The divorce process in New Jersey can take two different tracks: settlement or litigation. Determining the one that’s best for you will come as part of your initial consultation with a divorce attorney, as they will make a recommendation about the best way to start the divorce process in your unique situation. There are also two distinct phases involved in getting divorced – first, planning for the divorce; and second, being in the divorce process itself – and both phases apply to both the settlement and litigation tracks.
Phase 1: Planning Your Divorce
In the first phase of the divorce process, you will need to interview and select a divorce attorney who has a specialty certification in family law to ensure you are getting the most accurate advice. Your divorce attorney will help you gather documents and other information that you will need to get ready to start the divorce process. These documents may include financial records, records about your assets and debts, records about your insurances, and records about your expenses. If you have children and are in the divorce planning phase, you will also have to do some future thinking about how your children will be impacted by the divorce, where they will live, and how they will spend time with each parent. And, regardless of whether you have children, anyone in the divorce planning phase will need to do some forward-thinking with the help of their divorce attorney about what they want their financial and housing situations to look like after divorce, and to understand whether those goals and objectives are reasonable under their unique circumstances.
Phase 2: Settlement or Litigation
In the second phase of the divorce process, you will embark on one of two tracks – the settlement track or the litigation track. You can also be on both tracks at the same time – in litigation while also proceeding on the parallel settlement track to resolve your marital issues by agreement. The preferred divorce process track is to enter into a settlement agreement that addresses all issues of your marriage before entering the litigation track, and this agreement will include provisions for custody, parenting time, child support, alimony, and the distribution of all assets and debts.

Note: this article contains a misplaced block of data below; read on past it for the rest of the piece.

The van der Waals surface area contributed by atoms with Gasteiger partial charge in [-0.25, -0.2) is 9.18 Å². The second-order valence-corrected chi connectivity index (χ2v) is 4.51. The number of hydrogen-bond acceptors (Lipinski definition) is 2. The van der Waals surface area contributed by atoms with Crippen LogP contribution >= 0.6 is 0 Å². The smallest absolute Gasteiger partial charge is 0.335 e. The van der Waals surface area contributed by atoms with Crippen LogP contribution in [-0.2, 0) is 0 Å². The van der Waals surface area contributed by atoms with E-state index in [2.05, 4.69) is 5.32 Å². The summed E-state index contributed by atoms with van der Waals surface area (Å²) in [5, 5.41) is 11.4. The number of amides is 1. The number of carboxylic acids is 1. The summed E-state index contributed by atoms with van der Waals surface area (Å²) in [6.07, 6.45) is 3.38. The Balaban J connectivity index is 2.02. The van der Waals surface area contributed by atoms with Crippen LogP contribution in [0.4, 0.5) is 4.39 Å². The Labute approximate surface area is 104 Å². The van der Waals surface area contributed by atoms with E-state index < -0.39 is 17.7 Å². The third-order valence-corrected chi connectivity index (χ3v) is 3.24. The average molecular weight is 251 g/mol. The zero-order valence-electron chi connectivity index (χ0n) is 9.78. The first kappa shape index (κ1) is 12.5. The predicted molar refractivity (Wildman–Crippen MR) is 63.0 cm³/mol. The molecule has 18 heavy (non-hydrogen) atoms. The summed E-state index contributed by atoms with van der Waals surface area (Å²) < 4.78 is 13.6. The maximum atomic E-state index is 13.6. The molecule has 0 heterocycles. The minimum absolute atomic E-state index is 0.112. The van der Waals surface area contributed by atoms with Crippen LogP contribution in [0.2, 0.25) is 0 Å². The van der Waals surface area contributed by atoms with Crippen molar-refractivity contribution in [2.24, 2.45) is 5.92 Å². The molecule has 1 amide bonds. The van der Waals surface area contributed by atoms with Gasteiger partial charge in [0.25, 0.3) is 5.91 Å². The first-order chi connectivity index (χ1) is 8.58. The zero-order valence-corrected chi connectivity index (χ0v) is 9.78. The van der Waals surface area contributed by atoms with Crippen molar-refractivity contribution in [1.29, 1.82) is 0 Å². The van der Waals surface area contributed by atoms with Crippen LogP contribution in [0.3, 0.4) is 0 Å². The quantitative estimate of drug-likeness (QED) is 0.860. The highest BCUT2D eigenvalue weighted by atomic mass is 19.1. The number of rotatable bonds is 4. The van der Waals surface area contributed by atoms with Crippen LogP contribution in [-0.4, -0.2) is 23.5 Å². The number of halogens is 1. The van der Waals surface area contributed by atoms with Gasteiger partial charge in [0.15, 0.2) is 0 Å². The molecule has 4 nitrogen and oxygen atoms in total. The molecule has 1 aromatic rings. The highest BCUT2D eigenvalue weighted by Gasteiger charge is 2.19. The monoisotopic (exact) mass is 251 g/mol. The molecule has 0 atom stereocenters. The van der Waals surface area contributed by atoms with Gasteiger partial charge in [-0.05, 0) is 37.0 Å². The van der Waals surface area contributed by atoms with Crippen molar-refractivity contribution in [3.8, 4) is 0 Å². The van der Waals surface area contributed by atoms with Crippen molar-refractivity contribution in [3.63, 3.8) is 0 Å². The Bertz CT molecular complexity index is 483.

Not everyone, however, can process through a divorce by negotiating a settlement before litigation. If you are in an abusive relationship or there are circumstances in your marriage that require the court to be available to assist us in protecting your rights – for example, if your spouse withholds support or there are emergent issues facing your children – then litigation must be started right away.
If you are able to enter into an agreement before starting litigation, you will not only reduce your legal expenses, you will also simplify the overall process. Entering into an agreement beforehand allows you to process an uncontested divorce as a simple formality of filing papers with the court, with only one court appearance required – rather than the multiple court appearances and significant legal fees that are often incurred in cases on the litigation track.
If your spouse is resisting the divorce process, or if your spouse is unwilling to negotiate and resolve the issues of the marriage through negotiations between the lawyers involved or at a meeting between the parties and both lawyers, both parties can attend mediation with a third-party neutral mediator to facilitate the negotiations. Mediation in this context – where both parties and their respective lawyers are present – is a very successful way to resolve divorce cases when the lawyers have been unable to gain an agreement between the parties on their own.
However, if you are still unable to resolve your marital issues through direct negotiations, at settlement conferences, or at mediation, then you will have no choice but to enter the litigation track phase of the divorce process by filing a complaint about divorce and starting a divorce action. At this point, your spouse is then served with a copy of the filed complaint, and they then have 35 days to file an answer, or an answer and counterclaim.
Filing for divorce before entering into a settlement agreement should be your last resort, but if you are forced to start the divorce action, then the litigation process has a way of getting people to become more amenable to settlement and reaching an agreement. Of course, even if we need to file for divorce to gain some cooperation, we are always looking for ways to resolve your marital issues through settlement, and thus, you may find yourself on the litigation track while participating in settlement negotiations at the same time.
At DeTorres & DeGeorge, our certified family law attorneys can help you determine the right track for your divorce case. Call us today to schedule a consultation.